For Immediate Release
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Amnesty International Releases Images Revealing True Size of Political Prison Camps in North Korea
WASHINGTON - Amnesty International has published satellite imagery and new briefing of testimony and other facts that reveal the true scale of North Korea’s network of political prison camps, in which some 200,000 people are held in horrific conditions.
The briefing was compiled from testimony of nearly 15 former inmates and prison guards – a majority of whom, for their own security, have decided to remain anonymous – and other facts about the North Korean regime.
The images reveal the location and size of the camps, where prisoners are forced to work in conditions approaching slavery, while the testimony describe executions, torture and shocking treatment in one of the harshest penal regimes in the world.
"The North Korean authorities cannot refute that major political prison camps exist as they have done for decades," said T. Kumar, director of international advocacy at Amnesty International USA. "The new testimony and satellite images released by Amnesty International illustrate where these camps are located and its grand size. The most appalling is that 200,000 people languish – many under 'guilt by association' – in the direst conditions conceivable."
Amnesty International believes the camps have been in operation since the 1950s, yet only three people are ever known to have escaped. A comparison of the latest images with satellite imagery from 2001 indicates a significant increase in the scale of the camps.
"As North Korea looks towards a new leader, a major concern is that the population at the camps appears to increase," said Kumar. "These camps may have been in operation for nearly 60 years, yet only three people have ever been known to have escaped and 40 percent will die of malnutrition."
Satellite images show the six camps occupying huge areas of land and located in vast wilderness sites in South Pyongan, South Hamkyung and North Hamkyung provinces, and producing products ranging from soy bean paste and sweets to coal and cement.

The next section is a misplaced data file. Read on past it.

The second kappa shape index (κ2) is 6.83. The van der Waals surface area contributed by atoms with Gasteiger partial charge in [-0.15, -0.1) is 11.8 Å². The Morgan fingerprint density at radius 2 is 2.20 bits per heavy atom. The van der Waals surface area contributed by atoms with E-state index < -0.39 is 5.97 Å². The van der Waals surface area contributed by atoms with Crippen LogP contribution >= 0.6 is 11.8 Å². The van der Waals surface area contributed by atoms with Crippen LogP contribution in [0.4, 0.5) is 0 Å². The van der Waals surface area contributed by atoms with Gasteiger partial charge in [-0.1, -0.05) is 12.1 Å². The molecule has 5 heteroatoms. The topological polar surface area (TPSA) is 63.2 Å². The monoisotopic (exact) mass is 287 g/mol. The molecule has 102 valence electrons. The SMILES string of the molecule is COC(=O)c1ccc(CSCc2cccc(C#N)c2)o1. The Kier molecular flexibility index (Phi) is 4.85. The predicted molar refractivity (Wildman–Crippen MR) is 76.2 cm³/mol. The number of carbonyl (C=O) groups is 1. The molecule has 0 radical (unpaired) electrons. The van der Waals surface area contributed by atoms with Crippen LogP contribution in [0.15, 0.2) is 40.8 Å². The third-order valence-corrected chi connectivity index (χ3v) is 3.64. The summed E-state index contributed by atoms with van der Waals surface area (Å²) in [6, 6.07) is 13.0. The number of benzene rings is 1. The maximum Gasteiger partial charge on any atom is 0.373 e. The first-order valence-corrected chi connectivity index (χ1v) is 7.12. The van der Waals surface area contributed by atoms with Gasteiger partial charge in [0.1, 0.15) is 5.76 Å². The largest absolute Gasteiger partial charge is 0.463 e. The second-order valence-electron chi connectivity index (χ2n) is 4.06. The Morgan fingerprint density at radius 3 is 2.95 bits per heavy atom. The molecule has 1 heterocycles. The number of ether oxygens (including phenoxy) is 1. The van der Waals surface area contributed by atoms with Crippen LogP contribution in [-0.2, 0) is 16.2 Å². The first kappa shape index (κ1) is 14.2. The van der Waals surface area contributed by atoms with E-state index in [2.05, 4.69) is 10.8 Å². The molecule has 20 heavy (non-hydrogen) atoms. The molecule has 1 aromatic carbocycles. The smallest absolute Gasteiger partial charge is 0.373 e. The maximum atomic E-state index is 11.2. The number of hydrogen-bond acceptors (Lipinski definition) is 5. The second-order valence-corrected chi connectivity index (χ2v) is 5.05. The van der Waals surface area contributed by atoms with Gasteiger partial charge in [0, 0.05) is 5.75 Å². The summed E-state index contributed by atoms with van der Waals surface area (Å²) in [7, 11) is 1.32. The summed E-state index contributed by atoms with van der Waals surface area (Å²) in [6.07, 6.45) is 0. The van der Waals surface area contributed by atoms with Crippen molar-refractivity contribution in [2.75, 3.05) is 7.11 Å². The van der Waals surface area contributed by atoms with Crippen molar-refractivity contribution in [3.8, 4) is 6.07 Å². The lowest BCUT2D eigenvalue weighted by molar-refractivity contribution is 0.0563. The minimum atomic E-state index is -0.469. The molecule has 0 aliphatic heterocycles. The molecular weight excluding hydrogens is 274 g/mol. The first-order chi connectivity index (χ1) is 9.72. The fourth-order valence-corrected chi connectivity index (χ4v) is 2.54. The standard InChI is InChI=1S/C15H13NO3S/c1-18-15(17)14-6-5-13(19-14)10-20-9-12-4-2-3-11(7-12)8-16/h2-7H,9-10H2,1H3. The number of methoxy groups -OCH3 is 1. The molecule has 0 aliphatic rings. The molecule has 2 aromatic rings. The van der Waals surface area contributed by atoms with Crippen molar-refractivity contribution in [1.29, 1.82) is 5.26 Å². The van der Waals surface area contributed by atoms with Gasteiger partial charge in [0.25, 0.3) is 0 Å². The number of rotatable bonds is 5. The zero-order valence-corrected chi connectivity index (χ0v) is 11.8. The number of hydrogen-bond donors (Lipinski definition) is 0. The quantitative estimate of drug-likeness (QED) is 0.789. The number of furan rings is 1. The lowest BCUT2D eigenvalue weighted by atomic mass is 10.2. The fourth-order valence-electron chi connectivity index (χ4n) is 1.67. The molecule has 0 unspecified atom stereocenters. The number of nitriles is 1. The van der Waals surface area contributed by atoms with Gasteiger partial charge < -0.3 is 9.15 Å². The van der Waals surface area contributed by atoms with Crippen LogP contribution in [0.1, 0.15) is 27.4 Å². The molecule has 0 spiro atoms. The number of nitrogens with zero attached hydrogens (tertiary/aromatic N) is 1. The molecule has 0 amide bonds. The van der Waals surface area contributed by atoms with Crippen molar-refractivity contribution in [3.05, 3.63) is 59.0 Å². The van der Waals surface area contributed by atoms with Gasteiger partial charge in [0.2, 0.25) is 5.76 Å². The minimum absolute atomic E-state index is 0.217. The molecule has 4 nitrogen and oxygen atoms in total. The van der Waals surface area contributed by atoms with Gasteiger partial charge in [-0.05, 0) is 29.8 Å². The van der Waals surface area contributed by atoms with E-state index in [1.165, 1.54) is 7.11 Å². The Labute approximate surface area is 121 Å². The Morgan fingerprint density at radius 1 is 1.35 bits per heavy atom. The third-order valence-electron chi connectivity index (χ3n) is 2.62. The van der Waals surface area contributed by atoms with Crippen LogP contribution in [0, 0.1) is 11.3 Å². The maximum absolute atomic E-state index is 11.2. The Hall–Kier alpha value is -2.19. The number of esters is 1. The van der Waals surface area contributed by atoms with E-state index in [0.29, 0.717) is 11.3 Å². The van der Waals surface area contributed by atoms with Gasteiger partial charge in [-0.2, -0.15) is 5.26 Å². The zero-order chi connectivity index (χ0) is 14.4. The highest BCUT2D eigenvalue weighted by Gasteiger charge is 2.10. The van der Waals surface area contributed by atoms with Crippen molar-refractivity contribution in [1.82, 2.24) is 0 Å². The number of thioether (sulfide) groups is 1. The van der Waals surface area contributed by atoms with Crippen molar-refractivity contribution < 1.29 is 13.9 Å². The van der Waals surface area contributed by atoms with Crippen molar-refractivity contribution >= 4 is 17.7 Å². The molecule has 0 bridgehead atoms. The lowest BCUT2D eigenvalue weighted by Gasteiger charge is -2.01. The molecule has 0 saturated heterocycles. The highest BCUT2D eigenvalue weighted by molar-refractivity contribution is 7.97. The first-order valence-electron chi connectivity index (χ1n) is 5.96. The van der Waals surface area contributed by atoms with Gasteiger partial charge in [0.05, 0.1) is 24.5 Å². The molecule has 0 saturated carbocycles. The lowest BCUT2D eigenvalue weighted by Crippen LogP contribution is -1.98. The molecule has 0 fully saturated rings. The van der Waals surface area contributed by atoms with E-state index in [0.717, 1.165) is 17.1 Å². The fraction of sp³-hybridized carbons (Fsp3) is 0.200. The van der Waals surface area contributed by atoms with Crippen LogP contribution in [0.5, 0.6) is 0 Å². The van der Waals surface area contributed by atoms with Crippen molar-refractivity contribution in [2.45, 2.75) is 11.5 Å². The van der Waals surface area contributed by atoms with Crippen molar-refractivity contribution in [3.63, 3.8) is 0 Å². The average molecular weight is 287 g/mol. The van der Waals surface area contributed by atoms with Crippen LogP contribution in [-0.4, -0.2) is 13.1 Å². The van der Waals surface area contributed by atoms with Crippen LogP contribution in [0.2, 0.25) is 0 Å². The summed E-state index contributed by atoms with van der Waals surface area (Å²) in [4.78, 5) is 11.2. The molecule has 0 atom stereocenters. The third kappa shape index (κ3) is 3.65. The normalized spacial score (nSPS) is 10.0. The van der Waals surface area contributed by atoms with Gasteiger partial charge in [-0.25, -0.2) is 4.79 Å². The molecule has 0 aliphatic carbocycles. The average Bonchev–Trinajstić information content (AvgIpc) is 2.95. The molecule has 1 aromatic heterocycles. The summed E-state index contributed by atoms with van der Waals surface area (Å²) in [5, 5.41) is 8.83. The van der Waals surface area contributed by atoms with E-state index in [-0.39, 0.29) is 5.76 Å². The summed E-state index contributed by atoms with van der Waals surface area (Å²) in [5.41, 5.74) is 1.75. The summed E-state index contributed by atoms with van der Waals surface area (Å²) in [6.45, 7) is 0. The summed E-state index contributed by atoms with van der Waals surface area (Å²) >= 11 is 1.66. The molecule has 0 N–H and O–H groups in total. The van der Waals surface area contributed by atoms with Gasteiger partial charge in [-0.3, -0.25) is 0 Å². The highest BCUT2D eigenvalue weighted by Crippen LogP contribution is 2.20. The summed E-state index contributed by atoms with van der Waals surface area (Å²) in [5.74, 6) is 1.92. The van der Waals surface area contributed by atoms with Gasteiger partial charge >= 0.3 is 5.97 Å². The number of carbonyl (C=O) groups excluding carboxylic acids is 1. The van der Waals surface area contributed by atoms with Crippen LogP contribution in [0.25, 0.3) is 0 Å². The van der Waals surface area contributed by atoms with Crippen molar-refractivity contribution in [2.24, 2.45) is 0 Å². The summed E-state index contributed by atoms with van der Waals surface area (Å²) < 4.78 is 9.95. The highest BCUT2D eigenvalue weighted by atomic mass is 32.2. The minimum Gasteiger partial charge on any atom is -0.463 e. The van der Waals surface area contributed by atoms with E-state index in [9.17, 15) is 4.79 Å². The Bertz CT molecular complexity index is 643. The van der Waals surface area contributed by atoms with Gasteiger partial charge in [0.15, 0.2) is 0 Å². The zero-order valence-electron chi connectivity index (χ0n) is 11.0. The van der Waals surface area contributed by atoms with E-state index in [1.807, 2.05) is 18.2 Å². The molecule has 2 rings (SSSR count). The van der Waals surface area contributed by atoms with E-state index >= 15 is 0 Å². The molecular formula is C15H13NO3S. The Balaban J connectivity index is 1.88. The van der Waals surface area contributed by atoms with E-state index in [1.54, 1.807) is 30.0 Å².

In just one camp, Kwaliso 15 at Yodok, tens of thousands of people are believed to be held through "guilt-by-association" or sent to the camps simply because one of their relatives has been detained. The majority of prisoners, including those ‘guilty-by-association’, are held in areas known as ‘Total Control Zones’ from which they will never be released.
“Many sent to these prison camps do not know what crimes they are responsible to have done and thousands are sent because they are the children of political prisoners,” said Kumar.
The North Korean authorities are also known to use a horrific cube ‘torture cell’, where it is impossible to either stand or lie down. "Disruptive inmates" are thrown in for at least one week, but Amnesty International is aware of one case of a child thrown into the cell for eight months solid.
In most of the camps, no clothing or blankets are provided and prisoners face harsh winter temperatures that can dip as low as -35C. Inmates are also expected to work long hours undertaking strenuous and often pointless manual labor.
Food in the camps is scarce. Amnesty International has been told of several accounts of people eating rats or picking corn kernels out of animal waste purely to survive, despite the risks – anyone caught risks solitary confinement or other torture.
“Hundreds of thousands of North Koreans are treated essentially as slaves, in some of the nastiest conditions Amnesty International has ever documented in its 50-year history, said Kumar. “This type of detention and treatment of civilians is absolutely unconscionable and these camps must be shut down at once.”
Amnesty International is a Nobel Peace Prize-winning grassroots activist organization with more than 3 million supporters, activists and volunteers in more than 150 countries campaigning for human rights worldwide. The organization investigates and exposes abuses, educates and mobilizes the public, and works to protect people wherever justice, freedom, truth and dignity are denied.
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